Grasshopper sparrow, one of the study birds in our survey
Notice the yellow on the wings and head. Also the breast is not streaked.
While it may be hard to believe living here in West Texas, grasslands are one of America’s most quickly disappearing ecosystems. Over-grazing of sheep, cattle and goats combined with changing weather patterns and recent droughts in the west, plus erosion and the crowding out of native grasses by invasive species are a big part of the problem. Commercial development of grasslands also takes a toll. And then there is the booming oilfield.
|Setting up the nets|
The Borderlands Research Institute (BRI) and graduate students at Sul Ross State University have been monitoring the decline of migratory bird populations of the Chihuahuan Desert and the Big Bend Region. At least two of these birds, Baird’s and grasshopper sparrows, are considered to be keystone species as their numbers are declining and they depend on healthy grasslands to thrive.
Baird's sparrow, another bird in the study
Notice the streaked breast.
|Untangling the birds from the nets can sometimes be a delicate process.|
Two Sul Ross graduate students, working on thesis projects, are monitoring avian biodiversity and these two keystone sparrows. David and I plus many of our classmates in Ornithology, have been assisting the graduate students.
Not a study bird, many savannah sparrows were caught in the nets.
This one is none too happy about it either -- getting a nip is just one of the hazards.
Part of the research has been taking place on the Mimm’s Ranch in Marfa. The ranch is an ideal place for this study as the owners are committed to a long-term project of shrub clearing and seeding in order to reestablish native grasses and the grassland habitat. Presently it is not known exactly how or even if the invasive exotic grasses are used in the diets of Baird’s or grasshopper sparrows. The study on Mimm’s Ranch may someday answer many questions and help improve the survival of these birds.
|Setting up nets in the wind is a challenge|
Much of the project has consisted of banding these two sparrows. But transmitters were placed on some captured birds to follow their movements in order to learn about their winter survival and habitat use. David and I helped with setting up nets to capture the birds and then helped flush the birds into the nets so they could be banded. The graduate students did the banding, but we got to see the birds up close, help record data and then release the birds.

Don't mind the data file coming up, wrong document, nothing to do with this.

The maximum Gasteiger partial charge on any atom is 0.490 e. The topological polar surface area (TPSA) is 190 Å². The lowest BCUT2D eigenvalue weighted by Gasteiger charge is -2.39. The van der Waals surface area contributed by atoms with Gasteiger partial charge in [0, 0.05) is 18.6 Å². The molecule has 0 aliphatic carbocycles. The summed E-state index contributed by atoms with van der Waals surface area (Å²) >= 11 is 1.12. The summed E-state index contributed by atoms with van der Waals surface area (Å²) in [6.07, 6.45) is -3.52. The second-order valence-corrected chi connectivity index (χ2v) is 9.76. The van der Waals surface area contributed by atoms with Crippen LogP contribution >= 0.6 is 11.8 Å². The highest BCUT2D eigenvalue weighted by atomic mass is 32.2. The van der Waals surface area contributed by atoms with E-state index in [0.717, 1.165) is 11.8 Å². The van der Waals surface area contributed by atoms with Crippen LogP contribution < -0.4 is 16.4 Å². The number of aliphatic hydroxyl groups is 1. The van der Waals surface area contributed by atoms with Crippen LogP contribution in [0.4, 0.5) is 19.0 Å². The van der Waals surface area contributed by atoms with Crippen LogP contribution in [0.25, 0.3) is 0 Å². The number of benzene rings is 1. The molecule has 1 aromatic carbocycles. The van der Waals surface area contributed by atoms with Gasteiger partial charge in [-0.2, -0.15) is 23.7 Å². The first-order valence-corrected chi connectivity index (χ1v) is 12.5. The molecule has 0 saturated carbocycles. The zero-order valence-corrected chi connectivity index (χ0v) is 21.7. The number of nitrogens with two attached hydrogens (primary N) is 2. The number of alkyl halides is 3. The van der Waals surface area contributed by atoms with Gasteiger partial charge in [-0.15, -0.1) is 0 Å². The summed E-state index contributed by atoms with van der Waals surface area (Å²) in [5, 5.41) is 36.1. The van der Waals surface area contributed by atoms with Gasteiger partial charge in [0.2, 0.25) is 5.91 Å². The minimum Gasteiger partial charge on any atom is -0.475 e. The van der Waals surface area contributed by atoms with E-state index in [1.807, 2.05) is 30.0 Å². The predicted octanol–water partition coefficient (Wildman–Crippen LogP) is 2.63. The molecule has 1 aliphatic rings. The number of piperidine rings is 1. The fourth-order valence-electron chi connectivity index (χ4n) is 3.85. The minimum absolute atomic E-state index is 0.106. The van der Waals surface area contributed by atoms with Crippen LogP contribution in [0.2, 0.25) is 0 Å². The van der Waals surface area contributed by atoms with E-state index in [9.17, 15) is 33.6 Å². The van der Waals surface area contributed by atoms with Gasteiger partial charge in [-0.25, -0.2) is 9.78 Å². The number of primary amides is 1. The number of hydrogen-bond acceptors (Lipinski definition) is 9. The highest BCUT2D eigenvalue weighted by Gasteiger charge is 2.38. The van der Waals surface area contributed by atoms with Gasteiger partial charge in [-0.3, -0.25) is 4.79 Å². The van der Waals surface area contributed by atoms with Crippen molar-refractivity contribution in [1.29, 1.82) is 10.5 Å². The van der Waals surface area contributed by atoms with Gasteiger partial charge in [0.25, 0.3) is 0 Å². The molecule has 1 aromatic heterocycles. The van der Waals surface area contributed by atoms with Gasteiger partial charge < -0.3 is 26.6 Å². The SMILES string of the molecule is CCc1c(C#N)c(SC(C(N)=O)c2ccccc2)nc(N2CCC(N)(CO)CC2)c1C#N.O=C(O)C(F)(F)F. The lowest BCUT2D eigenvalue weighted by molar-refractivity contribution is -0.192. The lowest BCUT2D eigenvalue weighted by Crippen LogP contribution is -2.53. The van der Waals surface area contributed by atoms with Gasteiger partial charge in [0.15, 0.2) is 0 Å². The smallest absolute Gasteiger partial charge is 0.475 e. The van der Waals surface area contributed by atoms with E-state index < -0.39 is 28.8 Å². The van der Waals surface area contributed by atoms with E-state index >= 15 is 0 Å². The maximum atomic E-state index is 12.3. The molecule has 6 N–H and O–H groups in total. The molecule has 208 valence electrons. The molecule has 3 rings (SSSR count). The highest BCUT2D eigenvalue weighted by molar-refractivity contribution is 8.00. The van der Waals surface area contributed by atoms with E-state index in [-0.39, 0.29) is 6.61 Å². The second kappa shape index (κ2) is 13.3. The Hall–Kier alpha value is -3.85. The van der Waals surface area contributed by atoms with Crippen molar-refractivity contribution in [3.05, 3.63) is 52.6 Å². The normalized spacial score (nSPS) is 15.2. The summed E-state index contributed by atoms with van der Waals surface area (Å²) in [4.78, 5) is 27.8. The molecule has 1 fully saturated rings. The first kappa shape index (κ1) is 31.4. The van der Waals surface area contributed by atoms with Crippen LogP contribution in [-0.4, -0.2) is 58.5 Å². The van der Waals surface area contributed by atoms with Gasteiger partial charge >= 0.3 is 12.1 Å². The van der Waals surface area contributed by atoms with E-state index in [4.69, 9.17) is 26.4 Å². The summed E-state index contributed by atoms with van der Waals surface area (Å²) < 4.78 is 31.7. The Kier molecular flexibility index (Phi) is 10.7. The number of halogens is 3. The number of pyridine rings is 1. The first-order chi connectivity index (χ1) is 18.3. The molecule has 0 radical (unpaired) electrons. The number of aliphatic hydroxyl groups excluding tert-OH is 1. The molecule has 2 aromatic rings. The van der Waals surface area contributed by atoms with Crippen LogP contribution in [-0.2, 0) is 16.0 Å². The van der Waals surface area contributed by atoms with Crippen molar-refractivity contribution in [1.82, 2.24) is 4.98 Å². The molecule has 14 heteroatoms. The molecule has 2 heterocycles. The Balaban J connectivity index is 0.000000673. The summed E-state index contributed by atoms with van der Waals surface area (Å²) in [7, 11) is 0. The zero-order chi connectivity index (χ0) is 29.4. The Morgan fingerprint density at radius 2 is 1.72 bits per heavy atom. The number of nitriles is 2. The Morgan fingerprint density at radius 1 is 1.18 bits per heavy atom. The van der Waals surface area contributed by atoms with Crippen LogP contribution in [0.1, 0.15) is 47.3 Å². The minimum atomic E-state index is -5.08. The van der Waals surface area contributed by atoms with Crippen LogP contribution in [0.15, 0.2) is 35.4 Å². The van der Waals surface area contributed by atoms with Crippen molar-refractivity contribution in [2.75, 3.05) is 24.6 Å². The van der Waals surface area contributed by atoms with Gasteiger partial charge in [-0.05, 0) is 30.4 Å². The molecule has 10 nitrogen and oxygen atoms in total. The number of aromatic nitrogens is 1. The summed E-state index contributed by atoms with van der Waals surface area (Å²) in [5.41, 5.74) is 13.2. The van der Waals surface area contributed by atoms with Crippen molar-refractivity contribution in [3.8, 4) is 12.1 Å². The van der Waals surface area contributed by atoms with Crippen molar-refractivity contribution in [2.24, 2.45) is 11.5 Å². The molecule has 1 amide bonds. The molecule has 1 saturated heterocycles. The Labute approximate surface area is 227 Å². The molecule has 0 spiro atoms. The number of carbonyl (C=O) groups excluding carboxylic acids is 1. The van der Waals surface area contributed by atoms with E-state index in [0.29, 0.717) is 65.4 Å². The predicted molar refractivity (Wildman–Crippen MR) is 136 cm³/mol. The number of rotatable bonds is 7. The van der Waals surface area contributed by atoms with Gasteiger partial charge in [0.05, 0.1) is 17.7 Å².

|Graduate student, Fabby, hands a bird off to David for release.|
A typical research day started at 7:30 at the ranch headquarters, meaning an early rise for us as we had about a 30 minute drive. After a quick briefing at the headquarters we would help gather the equipment, load the trucks then head out to the study areas. Nets were untangled, moved across the fields and set up. Then a large horseshoe was formed, and we would all wave our sticks both high and low to drive the birds into the nets.
|Forming the horseshoe|
Usually there was at least one bird in the net and several of us would help the graduate students with the bird by recording banding information while others would move the net to the next spot. This process went on for several hours with a break for lunch.
|Measuring beak length|
Measuring wing length
Birds were also weighed, checked for fat reserves, and feathers examined
Other researchers worked with us tracking some of the birds that had been fitted with transmitters. As it is migration time, a lot of effort has been made in the last several weeks to recapture these birds and remove the transmitters. The birds are having a hard enough time surviving as it is and migration is quite an extraordinary feat without having to carry extra 'luggage.'
|Grasshopper sparrow - examining wings|
Since this is a winter survival and habitat use study of grassland birds, the research just wound down before spring break. One of the graduate students is finishing her research this year, but another one will continue his study for another year. Probably others will follow as it may take many years to get answers for these young researchers. Science is a slow process and it is always ongoing. We learned a lot and it feels good to have assisted in this research in some small way.